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Stunning Strawberry Moon Will Be Visible All Over The World Tonight

by : Emily Brown on : 05 Jun 2020 12:41
Stunning Strawberry Moon Will Be Visible All Over The World TonightStunning Strawberry Moon Will Be Visible All Over The World TonightDylan Sauerwein/Ingmar/Unsplash

You’ve heard of a full moon, a half moon and total eclipse, but now it’s time to get ready for a Strawberry Moon!

No, this isn’t the advert for strawberry-flavoured Jaffa Cakes, though I appreciate anyone who gets the reference.

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This month’s full moon is set to appear today, June 5, just a few minutes before entering a penumbral lunar eclipse, which occurs when the moon enters the outer portion of the Earth’s shadow.

Full moonFull moonPixabay

Though its name suggests the moon will transform into a lovely, red strawberry rather than its usual wheel of cheese, unfortunately the sight might not be as dramatic as you might expect.

The name actually comes from Native American tribes, who gave a nickname to each full moon in order to keep track of the seasons and lunar months. June’s full moon gets its name because the fruit picking season typically began around the time of its appearance.

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StrawberryStrawberryPixabay

NASA explains:

The Maine Farmer’s Almanac first published Indian names for the full moons in the 1930s.

According to this almanac, the full moon in June or the last full Moon of spring is known as the Strawberry Moon, a name universal to just about every Algonquin tribe.

The name comes from the relatively short season for harvesting strawberries in northeastern North America.

The Strawberry Moon will be visible at around 8.12pm BST on Friday evening (June 5). According to the Royal Greenwich Observatory in London, as per the Chester Standard, the Strawberry Moon will last for up to three to four days.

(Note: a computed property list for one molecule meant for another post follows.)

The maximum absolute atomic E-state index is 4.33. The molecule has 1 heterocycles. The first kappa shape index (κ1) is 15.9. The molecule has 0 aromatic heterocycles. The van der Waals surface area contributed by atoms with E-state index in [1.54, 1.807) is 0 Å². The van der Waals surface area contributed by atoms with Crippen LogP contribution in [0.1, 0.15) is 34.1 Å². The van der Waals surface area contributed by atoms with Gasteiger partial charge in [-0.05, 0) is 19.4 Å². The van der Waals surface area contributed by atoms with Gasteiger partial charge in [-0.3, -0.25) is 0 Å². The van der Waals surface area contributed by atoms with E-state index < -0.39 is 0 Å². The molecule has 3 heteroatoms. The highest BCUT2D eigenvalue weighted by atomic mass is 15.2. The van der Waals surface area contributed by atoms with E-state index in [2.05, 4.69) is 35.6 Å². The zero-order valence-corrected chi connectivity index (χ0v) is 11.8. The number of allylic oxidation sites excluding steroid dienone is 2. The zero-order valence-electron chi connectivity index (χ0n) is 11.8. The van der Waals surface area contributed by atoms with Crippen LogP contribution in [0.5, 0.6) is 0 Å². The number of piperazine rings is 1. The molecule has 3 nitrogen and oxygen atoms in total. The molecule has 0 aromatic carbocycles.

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The penumbral lunar eclipse will make the surface of the moon appear slightly darker during its maximum phase, and will be visible for observers in Europe, eastern Africa, the Middle East, southern Asia and Australia, as well as New York City, though the moon will be below the horizon in North America and much of South America.

Those on the eastern coast of South America, western Africa and Europe will see the eclipse at moonrise, while observers in Japan and New Zealand will see it at moonset. The penumbral lunar eclipse will last around three hours and 18 minutes.

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Emily Brown

Emily Brown first began delivering important news stories aged just 13, when she launched her career with a paper round. She graduated with a BA Hons in English Language in the Media from Lancaster University, and went on to become a freelance writer and blogger. Emily contributed to The Sunday Times Travel Magazine and Student Problems before becoming a journalist at UNILAD, where she works on breaking news as well as longer form features.

Topics: Science, Astronomy, Lunar, Now, Sky, Space, Strawberry Moon

Credits

NASA and 1 other
  1. NASA

    June 2019: The Next Full Moon is the Strawberry Moon

  2. Chester Standard

    Strawberry Moon 2020: Here's what time to see it in the skies above the UK